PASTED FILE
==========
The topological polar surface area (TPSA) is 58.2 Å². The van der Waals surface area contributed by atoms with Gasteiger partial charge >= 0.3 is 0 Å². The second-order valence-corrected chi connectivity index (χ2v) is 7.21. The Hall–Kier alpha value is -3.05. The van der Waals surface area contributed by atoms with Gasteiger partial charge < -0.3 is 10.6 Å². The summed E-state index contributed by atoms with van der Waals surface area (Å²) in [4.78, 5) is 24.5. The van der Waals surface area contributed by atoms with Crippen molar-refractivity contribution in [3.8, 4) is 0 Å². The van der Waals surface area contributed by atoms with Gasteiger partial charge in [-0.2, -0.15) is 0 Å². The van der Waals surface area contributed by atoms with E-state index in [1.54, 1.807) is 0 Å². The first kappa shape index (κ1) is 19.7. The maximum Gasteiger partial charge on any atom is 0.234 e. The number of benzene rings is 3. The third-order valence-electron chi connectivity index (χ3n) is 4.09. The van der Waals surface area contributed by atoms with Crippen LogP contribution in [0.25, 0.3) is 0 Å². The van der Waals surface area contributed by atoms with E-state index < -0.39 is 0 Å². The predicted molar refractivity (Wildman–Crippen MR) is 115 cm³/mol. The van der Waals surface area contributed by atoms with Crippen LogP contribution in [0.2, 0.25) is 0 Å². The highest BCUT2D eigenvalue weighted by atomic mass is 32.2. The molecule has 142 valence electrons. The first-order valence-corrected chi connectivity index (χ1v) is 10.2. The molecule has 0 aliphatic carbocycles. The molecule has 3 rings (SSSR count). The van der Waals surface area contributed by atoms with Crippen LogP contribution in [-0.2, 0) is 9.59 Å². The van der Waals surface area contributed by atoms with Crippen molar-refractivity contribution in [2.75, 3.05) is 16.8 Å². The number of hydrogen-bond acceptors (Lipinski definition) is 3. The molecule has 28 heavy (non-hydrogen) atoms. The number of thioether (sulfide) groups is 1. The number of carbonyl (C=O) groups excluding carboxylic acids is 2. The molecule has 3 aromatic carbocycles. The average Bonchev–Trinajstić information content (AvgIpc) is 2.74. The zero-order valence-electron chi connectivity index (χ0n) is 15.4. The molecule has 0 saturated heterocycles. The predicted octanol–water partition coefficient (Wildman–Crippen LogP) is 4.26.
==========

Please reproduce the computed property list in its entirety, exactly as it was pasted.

The topological polar surface area (TPSA) is 58.2 Å². The van der Waals surface area contributed by atoms with Gasteiger partial charge >= 0.3 is 0 Å². The second-order valence-corrected chi connectivity index (χ2v) is 7.21. The Hall–Kier alpha value is -3.05. The van der Waals surface area contributed by atoms with Gasteiger partial charge < -0.3 is 10.6 Å². The summed E-state index contributed by atoms with van der Waals surface area (Å²) in [4.78, 5) is 24.5. The van der Waals surface area contributed by atoms with Crippen molar-refractivity contribution in [3.8, 4) is 0 Å². The van der Waals surface area contributed by atoms with Gasteiger partial charge in [-0.2, -0.15) is 0 Å². The van der Waals surface area contributed by atoms with E-state index in [1.54, 1.807) is 0 Å². The first kappa shape index (κ1) is 19.7. The maximum Gasteiger partial charge on any atom is 0.234 e. The number of benzene rings is 3. The third-order valence-electron chi connectivity index (χ3n) is 4.09. The van der Waals surface area contributed by atoms with Crippen LogP contribution in [0.25, 0.3) is 0 Å². The van der Waals surface area contributed by atoms with E-state index < -0.39 is 0 Å². The predicted molar refractivity (Wildman–Crippen MR) is 115 cm³/mol. The van der Waals surface area contributed by atoms with Crippen LogP contribution in [0.2, 0.25) is 0 Å². The highest BCUT2D eigenvalue weighted by atomic mass is 32.2. The molecule has 142 valence electrons. The first-order valence-corrected chi connectivity index (χ1v) is 10.2. The molecule has 0 aliphatic carbocycles. The molecule has 3 rings (SSSR count). The van der Waals surface area contributed by atoms with Crippen LogP contribution in [-0.2, 0) is 9.59 Å². The van der Waals surface area contributed by atoms with Crippen molar-refractivity contribution in [2.75, 3.05) is 16.8 Å². The number of hydrogen-bond acceptors (Lipinski definition) is 3. The molecule has 28 heavy (non-hydrogen) atoms. The number of thioether (sulfide) groups is 1. The number of carbonyl (C=O) groups excluding carboxylic acids is 2. The molecule has 3 aromatic carbocycles. The average Bonchev–Trinajstić information content (AvgIpc) is 2.74. The zero-order valence-electron chi connectivity index (χ0n) is 15.4. The molecule has 0 saturated heterocycles. The predicted octanol–water partition coefficient (Wildman–Crippen LogP) is 4.26.